MI weekly selection #93

Antarctic ice

Antarctic ice growing at record-setting pace

Antarctic sea ice is on track to reach a record high this month while Arctic ice has decreased to its sixth-lowest level, according to the National Snow and Ice Data Center. Antarctic ice usually reaches its maximum level each September, about the same time as the Arctic reaches its lowest.

USA Today

Disc galaxies can form from massive collisions

Several collisions between galaxies can result in the creation of disc galaxies like the Milky Way, according to research published in the Astrophysical Journal Supplement. Researchers were surprised by their findings after studying colliding galaxies 40 million to 600 million light-years from Earth, believing that only elliptical galaxies were born during mergers. “This is a large and unexpected step towards understanding the mystery of the birth of disc galaxies,” said Junko Ueda of the Japan Society for the Promotion of Science and the lead researcher.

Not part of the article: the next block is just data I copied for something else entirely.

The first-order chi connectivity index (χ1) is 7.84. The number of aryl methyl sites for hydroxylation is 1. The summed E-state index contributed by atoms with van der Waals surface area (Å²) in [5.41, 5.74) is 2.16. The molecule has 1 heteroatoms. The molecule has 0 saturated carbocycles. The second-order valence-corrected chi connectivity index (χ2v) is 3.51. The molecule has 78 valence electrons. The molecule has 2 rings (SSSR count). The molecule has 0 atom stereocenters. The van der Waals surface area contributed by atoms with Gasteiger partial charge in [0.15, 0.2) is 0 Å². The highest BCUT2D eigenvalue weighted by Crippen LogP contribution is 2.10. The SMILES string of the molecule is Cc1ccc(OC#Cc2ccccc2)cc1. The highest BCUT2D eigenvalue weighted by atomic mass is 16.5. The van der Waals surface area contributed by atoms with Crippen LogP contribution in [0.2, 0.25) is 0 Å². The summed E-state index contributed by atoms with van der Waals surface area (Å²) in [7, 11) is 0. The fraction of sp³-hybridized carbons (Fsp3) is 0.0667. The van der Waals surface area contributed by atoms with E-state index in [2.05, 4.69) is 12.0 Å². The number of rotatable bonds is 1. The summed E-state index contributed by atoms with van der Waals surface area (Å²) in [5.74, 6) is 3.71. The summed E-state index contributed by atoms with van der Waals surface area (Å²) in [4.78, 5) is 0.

Strange signal detected on space station could offer clues to dark matter

Evidence of the existence of dark matter may have been found by the Alpha Magnetic Spectrometer particle detector on the International Space Station. The AMS has detected an unknown signal that researchers think is a neutralino, a dark matter particle. While researchers have stopped short of saying they’ve found definitive proof of dark matter, “we still need to measure how quickly the positron fraction falls off at the highest energies in order to rule out astrophysical sources such as pulsars,” said Samuel Ting of the Massachusetts Institute of Technology and CERN, and lead AMS researcher.

Discovery News

Gene splice could boost crop yields with faster photosynthesis

Photosynthesis gets a boost in plants engineered with the enzyme RuBisCO. Plant geneticists transferred RuBisCO genes to a tobacco plant, which then converted carbon dioxide to sugar at a faster pace than normal tobacco. The findings could one day lead to greater crop yields for plants such as rice and other food crops.

Nature News

Meteor strike that annihilated dinosaurs also altered plant life

Earth’s forests underwent a drastic change after the meteor strike that led to dinosaurs’ extinction. Slow-growing evergreen plants thrived about 66 million years ago, but after the meteor strike, many of those plants became extinct as deciduous plants began to take over.


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